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What is Lean Thinking About?

It is a way of managing a company or institution ensuring continuous improvement small changes in processes to deliver value to customers

Defined as: Any operations system that can reduce waste without compromising quality or productivity

Guiding Principles of Lean Management

Benefits of Lean Thinking

Kaizen 5S Framework

Healthcare Kaizen is a lean tool that focuses on small, continuous improvements throughout the workplace. Each small change results in a minor improvement. As time passes, these minor improvements add up to significant steps forward in efficiency, quality, safety, and workplace culture.

  • Streamline workflow (having our bags capped ready to be sent)
  • Improving organization
  • Increasing Safety  (barcodes)
  • Properly using resources

Examples of Lean Application


In the morning, for example, Disney employees are encouraged to communicate in a more inspirational style, which resonates with eager families just starting out their day at the park. In the late afternoon (when children are tired and nerves become frayed), employees aim for a more calming and supportive style of communication. The integration of these psychological insights with Disney’s operating philosophy allows the company to eliminate waste of a dilerent sort: employee behavior that would not be desired by customers and might inadvertently alienate them at certain times of the day.

How is this applicable to our practice ?

What is Time Management?

Is the process of organizing and planning how to divide your time between specific activities

Top Rules of Time Management

1. Know how you currently spend your time. The simplest way to do this is to keep a log of what you do each day for a period time. While this may initially feel like a time waster, it is a necessary planning step. Just like you can’t budget your money without knowing where you’re currently spending it, you can’t budget your time without knowing where it’s going either. By keeping a log you’ll become more aware of stress times and down times, and will be better equipped to plan your time. 

2. Identify your “prime time.” Your “prime time” is your most productive time.  For many people that time tends to be in the morning while others find it take a while to get going. By scheduling your most important tasks for the times you’re at your best, you’ll be able to get them done faster and more effectively.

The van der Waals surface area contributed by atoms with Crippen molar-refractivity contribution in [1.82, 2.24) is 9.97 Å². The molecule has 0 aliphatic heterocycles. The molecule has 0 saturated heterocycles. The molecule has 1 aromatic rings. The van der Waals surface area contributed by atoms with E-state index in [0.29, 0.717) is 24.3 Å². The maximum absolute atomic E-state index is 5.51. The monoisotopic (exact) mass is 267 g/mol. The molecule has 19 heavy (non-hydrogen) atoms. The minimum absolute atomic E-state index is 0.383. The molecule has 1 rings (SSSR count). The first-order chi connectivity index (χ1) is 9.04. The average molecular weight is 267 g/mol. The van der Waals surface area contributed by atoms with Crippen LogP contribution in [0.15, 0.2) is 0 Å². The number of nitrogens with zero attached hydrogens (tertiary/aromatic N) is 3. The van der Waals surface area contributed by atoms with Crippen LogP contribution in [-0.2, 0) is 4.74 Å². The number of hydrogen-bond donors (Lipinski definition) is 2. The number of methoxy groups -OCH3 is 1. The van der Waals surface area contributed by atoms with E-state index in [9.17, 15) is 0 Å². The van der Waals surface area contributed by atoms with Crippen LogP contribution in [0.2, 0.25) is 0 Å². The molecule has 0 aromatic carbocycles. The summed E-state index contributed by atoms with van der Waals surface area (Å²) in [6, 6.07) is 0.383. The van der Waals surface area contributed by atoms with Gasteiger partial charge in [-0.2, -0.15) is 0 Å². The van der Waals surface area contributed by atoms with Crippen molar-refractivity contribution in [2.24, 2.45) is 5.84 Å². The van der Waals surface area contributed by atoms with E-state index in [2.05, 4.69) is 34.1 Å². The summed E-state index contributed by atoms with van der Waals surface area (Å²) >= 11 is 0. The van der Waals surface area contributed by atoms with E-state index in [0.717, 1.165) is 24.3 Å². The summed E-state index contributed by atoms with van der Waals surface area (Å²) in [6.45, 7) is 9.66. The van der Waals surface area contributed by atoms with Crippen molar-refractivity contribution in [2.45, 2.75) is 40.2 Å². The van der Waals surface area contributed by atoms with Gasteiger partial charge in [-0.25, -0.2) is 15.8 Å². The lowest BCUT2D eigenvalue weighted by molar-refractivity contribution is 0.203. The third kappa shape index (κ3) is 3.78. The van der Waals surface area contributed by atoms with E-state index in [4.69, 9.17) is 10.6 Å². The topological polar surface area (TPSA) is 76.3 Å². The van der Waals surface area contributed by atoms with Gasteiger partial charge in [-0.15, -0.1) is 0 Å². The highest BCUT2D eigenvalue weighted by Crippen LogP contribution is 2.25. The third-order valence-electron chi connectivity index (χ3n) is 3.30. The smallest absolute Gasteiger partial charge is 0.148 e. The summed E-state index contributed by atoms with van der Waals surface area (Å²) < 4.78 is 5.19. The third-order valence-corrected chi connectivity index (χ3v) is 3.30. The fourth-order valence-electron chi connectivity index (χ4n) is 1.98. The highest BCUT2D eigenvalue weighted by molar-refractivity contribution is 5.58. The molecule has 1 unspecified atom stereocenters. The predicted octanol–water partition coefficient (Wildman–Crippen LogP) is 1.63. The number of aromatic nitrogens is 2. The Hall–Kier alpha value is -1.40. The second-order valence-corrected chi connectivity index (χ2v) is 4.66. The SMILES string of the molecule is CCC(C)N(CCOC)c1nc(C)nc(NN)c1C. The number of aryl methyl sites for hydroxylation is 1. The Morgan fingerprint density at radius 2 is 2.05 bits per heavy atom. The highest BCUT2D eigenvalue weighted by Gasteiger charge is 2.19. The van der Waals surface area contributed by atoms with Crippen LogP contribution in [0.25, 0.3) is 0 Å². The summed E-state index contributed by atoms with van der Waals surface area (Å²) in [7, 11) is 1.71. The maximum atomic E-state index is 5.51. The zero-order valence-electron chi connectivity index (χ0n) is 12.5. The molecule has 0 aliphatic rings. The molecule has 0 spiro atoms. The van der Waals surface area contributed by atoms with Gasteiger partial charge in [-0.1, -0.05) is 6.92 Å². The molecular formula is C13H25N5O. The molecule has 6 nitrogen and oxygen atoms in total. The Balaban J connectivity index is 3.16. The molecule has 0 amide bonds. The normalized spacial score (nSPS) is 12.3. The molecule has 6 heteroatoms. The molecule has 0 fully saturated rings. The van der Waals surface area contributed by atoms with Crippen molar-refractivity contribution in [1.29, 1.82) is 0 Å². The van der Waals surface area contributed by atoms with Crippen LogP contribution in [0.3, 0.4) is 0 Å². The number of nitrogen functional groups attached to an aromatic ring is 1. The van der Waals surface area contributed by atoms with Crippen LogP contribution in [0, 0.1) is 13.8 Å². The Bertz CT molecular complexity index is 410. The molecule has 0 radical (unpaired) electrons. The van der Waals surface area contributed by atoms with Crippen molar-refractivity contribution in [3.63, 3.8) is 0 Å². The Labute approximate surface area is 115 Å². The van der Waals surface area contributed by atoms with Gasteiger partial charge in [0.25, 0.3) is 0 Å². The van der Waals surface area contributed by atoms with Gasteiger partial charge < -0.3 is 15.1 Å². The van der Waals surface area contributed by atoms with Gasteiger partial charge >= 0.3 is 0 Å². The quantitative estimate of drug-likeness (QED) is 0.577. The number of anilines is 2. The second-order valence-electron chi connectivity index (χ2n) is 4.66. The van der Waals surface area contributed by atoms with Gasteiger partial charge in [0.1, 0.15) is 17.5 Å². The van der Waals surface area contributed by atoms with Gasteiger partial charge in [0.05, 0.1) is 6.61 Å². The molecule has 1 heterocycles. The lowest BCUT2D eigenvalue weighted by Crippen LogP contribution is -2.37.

3. Do tomorrow’s planning tonight. Being prepared for the coming day will enable you to get more work done, and be more effective at what you do. As you wind down at the end of the day use this time to create a simple, prioritized to-do list, so you’ll be better able to focus on what needs to be done the next day. 

4. Continually ask yourself “Why am I doing what I’m doing right now?” If you cannot answer this question, you are not being as productive as you could be. Make sure that you are doing something for a specific reason, and simply not wasting your valuable time spinning your wheels. 

5. Handle each piece of paper or e-mail once. When you have completed a task, either file it away or pass it on to someone else. When doing tasks and making decisions, make the decision and then stick to it. Do not put off making a decision, and don’t make vague, wishy-washy decisions. Being more decisive will free you up to move on to other tasks, making you more productive. 

6. Plan your work, then work your plan. It is important that you always follow through with what you intend to do, otherwise you are making your plan irrelevant and negating the value of the planning time. 

7. Delete whenever possible. It is important that you frequently revisit your plan and task list. Always cross off the tasks and projects you have completed, and eliminate or delegate those that are no longer important. 

8. Delegate wisely. When you delegate a task to another person, make sure the person you are delegating it to has clear instructions on how to complete the task, has enough resources for the task, and has the authority to make any decisions that might affect the outcome of the task. 

9. Identify your high-payoff items. Make sure that you concentrate on the right tasks, which will generate results for you and your company.  Stephen Covey suggests first addressing tasks that are both Important and Urgent.  Effective time management is not about being busy, but about getting results. 

10. Work from a prioritized action list. You need to determine what your work priorities are, both short term and long term. I suggest using a standard method like the Formula for Success  to prioritize your action list for the greatest success.

Major Endpoints & Takeaways

•Lean management is not a short term cost-reduction effort, but more a way of life or culture

•Continuously work to improve their quality measures, minimize waste, and change their set processes to improve efficiency throughout the organization

•Transition must be undertaken as a cultural shift or movement, requiring employee buy-in and encourage them to actively search for areas of improvement within their positions and wheelhouse

References

Holden, Richard J. “Lean thinking in emergency departments: a critical review.” Annals of emergency medicine 57.3 (2011): 265-278.

Duncan, Ewan, and Ron Ritter. “Next frontiers for lean.” McKinsey Quarterly 2 (2014): 82-89.

Mango, Paul D., and Louis A. Shapiro. “Hospitals get serious about operations.” The McKinsey Quarterly 2 (2001): 74.

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